• inside a kangaroo pocket for extra warmth for my hands
  • used to hold freezing gas pump handles
  • I’ve used it to wrap item in my pack that I don’t watch to get scratched (camera lenses, glasses)
  • I also wrap my hot water bottle in it if I’m not sleeping with it on
  • eye mask when you need a little extra sleep
  • wrapped around your pillow for a little softer luxury


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When you pair a gaiter with a toque there are so many variations and tweaks you can make to account for temperature changes, big and small. Having the ability to dump (or add) a lot of heat while on the move, without rummaging through your pack, makes a gaiter more than worth it.

The carotid arteries are major blood vessels in the neck that supply blood to the brain, neck, and face and studies have shown that you can affect your core temperature as much as 1.1 degree Celsius just through the carotid artery alone. Obviously that is an extreme amount (a half a degree temperature swing within the body is big), but when you pair a gaiter with a toque and can have both your head and neck covered or uncovered within seconds, it allows you make those temperature adjustments while on the move.

Breathability/ Warmth

Wool is one of the more naturally breathable options available. I’ve found it exceptionally breathable, much more so than my previous neck gaiter (Polartec Wind Pro fabric). I find it even more impressive because this one is thicker, and warmer than my previous one. Only the highest exertion levels will make you pull it down. Given the fact that it is wool though, it will hold moisture on the outer layer, and in really cold temperatures, freeze. That can make breathing through it tough.

On a climb of Mt.Washington last winter I had a balaclava on and the gaiter layered on overtop of that, pulled right up to the base of my goggles. Temps nearing the summit approached -50° with wind gusts nearing the 100 mph mark, I was huffing hard (I think the guides wanted the group off the summit as quick as possible!), but was able to rotate the gaiter intermittently to keep the airflow.


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(Can't really see the gaiter too well, but I'm the one right behind the sign)

Wool naturally draws the moisture away from your skin and can hold up to 30% of its weight in water, so while your skin feels nice and dry it can take a while for the gaiter to dry. The good part is that you don’t have to be too weary about it around a heat source, wool is also flame resistant, so don’t toss it in the fire, but no reason to not hang it up over top.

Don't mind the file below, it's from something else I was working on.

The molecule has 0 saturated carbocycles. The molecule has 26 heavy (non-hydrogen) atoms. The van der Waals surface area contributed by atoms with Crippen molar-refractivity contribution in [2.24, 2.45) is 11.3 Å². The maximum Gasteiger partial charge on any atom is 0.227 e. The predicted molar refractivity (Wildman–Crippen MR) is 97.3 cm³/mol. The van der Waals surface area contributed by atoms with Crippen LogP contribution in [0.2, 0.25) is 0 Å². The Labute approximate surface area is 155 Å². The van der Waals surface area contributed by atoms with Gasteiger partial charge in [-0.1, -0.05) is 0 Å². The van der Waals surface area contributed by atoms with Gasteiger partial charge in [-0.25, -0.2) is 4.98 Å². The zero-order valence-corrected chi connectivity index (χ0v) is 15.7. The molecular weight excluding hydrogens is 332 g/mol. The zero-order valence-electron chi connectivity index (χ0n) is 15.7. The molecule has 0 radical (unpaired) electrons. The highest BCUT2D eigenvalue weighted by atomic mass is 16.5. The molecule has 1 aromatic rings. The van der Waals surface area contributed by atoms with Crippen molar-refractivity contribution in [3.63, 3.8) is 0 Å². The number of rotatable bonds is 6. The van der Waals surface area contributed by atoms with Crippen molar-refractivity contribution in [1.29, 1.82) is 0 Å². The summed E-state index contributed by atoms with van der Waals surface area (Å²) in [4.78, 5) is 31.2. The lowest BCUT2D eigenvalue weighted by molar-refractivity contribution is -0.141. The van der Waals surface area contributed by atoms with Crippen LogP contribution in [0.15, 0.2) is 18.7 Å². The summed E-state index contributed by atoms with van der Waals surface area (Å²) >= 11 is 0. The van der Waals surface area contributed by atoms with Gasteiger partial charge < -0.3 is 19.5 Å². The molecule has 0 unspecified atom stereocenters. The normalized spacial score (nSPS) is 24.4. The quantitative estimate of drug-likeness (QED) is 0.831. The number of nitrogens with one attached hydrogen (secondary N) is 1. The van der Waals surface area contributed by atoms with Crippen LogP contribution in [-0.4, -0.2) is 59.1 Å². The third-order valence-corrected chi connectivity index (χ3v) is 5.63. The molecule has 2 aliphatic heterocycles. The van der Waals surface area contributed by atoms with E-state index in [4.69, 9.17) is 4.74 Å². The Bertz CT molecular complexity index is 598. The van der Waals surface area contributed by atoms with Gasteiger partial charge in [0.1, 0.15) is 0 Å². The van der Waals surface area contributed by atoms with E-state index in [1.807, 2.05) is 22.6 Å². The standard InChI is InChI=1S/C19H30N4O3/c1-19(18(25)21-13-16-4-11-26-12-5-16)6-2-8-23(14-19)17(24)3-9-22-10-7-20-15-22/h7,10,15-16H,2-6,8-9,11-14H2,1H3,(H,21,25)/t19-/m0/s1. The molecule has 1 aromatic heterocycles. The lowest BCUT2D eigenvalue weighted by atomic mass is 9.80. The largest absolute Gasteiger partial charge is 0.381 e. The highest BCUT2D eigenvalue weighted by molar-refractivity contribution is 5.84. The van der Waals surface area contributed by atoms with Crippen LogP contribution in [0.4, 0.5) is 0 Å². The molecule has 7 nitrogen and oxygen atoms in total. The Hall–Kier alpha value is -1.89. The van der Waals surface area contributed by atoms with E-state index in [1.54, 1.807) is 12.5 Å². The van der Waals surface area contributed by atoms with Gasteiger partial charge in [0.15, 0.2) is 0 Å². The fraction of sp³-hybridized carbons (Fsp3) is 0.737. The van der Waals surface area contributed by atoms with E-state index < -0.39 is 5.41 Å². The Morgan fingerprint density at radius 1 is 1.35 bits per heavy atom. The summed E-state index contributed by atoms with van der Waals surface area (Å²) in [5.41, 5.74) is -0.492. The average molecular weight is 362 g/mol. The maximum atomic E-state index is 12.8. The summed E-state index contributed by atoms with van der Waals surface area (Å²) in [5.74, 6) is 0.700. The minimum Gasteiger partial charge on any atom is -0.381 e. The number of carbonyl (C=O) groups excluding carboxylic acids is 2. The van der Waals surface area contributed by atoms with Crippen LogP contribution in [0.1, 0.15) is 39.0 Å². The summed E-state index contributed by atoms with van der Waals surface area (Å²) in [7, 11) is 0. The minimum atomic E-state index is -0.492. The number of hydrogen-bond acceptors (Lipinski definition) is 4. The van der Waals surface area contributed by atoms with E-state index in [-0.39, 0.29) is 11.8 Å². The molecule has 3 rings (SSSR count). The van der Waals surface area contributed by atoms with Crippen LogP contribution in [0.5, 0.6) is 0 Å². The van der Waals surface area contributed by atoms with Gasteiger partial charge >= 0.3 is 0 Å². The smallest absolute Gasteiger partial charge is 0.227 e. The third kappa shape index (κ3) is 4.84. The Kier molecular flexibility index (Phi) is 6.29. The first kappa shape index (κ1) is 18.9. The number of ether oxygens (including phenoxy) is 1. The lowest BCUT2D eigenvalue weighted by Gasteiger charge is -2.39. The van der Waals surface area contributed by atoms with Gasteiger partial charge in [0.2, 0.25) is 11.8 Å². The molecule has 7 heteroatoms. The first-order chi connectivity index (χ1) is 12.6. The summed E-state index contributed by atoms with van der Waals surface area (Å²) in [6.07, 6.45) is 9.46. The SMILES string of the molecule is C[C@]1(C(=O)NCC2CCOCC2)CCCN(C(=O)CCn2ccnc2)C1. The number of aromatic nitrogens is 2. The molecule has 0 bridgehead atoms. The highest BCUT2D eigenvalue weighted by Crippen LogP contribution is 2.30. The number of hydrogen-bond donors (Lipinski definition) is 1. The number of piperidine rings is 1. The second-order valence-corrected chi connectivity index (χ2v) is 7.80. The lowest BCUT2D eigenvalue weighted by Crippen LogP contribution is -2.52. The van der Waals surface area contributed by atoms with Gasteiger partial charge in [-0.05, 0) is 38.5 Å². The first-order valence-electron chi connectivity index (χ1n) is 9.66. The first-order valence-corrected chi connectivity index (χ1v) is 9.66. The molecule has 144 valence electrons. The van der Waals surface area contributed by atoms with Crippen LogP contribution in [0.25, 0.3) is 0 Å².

It also fights off stink really well, and will eventually start to just smell like a campfire. I try to avoid washing mine, but have had to on a couple occasions. I threw it in the washer, like I would with any wool product, gentle cycle and a mild detergent and hang to dry. No problems yet, at most maybe some light fading of the colour.

Price

I feel a neck gaiter is a truly valuable multi-use tool. If you have/ already use one then you know the value of them and may want to look into upgrading to one made with premium materials, albeit at a premium price. I paid $40 (Cdn) for mine, which is no doubt steep, but I would purchase one again, without question, should something happen to mine. The wool fabric, and subsequent workmanship, don’t come cheap. If I knew my way around a sewing machine I may attempt to make my own (doesn’t look overly difficult from a design standpoint), but I don’t. That’s why I just hand over the card, smile and nod.

Testing

I’ve had mine for over two years now and use it all four seasons. It’s so tiny there is no reason to leave it at home. So whether it’s a summer backpacking trip, ice climbing in the winter, or just recess duty at work, it’s either in my pack or on me at all times.

Alicia TRAILSPACE STAFF

Nice review, Jake! Thanks for letting everyone know how well this gaiter works for you.


3 months ago
KiwiKlimber

Sounds and looks like that thing goes everywhere with you. I have a Buff but it isn't quite as multifunctional. Thanks for great review.


2 months ago
Jake W

Hahaha yes, yes it does Kiwi. Exact same idea as a buff, just a few additional uses with wool being the primary fabric IMO.


2 months ago
Lah

great review...I have a merino Buff that is also one of my most used pieces of gear. Although I have like 3 other Buffs made of nylon, I like the merino for pretty much all conditions, even the middle of the summer. I second all that you said in your review.


2 months ago
0

I've got an athletic neck, which means it's small.

Rating: rated 5 of 5 stars
Source: bought it new
Price Paid: 28 cad

Summary

I've got an athletic neck, which means it's small. Been wearing the neck gaiter a few time now and it's warm and not itchy.

Pros

  • Warm
  • Comfortable

Cons

  • Pricy

Fit is the primary thing why I bought this article. It feels great, stretches perfectly and is not itchy. The only thing that could be improved is the price!